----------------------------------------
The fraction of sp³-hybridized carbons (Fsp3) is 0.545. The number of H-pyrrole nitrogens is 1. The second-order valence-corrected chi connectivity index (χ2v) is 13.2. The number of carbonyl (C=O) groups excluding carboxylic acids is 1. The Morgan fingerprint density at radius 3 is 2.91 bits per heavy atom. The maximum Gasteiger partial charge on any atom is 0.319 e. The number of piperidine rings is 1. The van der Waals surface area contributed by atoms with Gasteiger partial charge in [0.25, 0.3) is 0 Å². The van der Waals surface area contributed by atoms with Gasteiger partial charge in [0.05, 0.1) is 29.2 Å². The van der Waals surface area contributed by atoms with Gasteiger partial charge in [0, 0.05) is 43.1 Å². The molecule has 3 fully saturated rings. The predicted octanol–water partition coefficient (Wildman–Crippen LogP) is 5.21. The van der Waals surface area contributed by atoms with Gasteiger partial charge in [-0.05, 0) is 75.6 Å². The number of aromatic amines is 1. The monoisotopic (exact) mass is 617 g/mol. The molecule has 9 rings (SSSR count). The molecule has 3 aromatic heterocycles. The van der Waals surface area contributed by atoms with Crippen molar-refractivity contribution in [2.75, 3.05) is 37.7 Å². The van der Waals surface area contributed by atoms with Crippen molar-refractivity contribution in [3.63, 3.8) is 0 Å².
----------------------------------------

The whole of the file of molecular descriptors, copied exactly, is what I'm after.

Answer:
The fraction of sp³-hybridized carbons (Fsp3) is 0.545. The number of H-pyrrole nitrogens is 1. The second-order valence-corrected chi connectivity index (χ2v) is 13.2. The number of carbonyl (C=O) groups excluding carboxylic acids is 1. The Morgan fingerprint density at radius 3 is 2.91 bits per heavy atom. The maximum Gasteiger partial charge on any atom is 0.319 e. The number of piperidine rings is 1. The van der Waals surface area contributed by atoms with Gasteiger partial charge in [0.25, 0.3) is 0 Å². The van der Waals surface area contributed by atoms with Gasteiger partial charge in [0.05, 0.1) is 29.2 Å². The van der Waals surface area contributed by atoms with Gasteiger partial charge in [0, 0.05) is 43.1 Å². The molecule has 3 fully saturated rings. The predicted octanol–water partition coefficient (Wildman–Crippen LogP) is 5.21. The van der Waals surface area contributed by atoms with Gasteiger partial charge in [-0.05, 0) is 75.6 Å². The number of aromatic amines is 1. The monoisotopic (exact) mass is 617 g/mol. The molecule has 9 rings (SSSR count). The molecule has 3 aromatic heterocycles. The van der Waals surface area contributed by atoms with Crippen molar-refractivity contribution in [2.75, 3.05) is 37.7 Å². The van der Waals surface area contributed by atoms with Crippen molar-refractivity contribution in [3.63, 3.8) is 0 Å².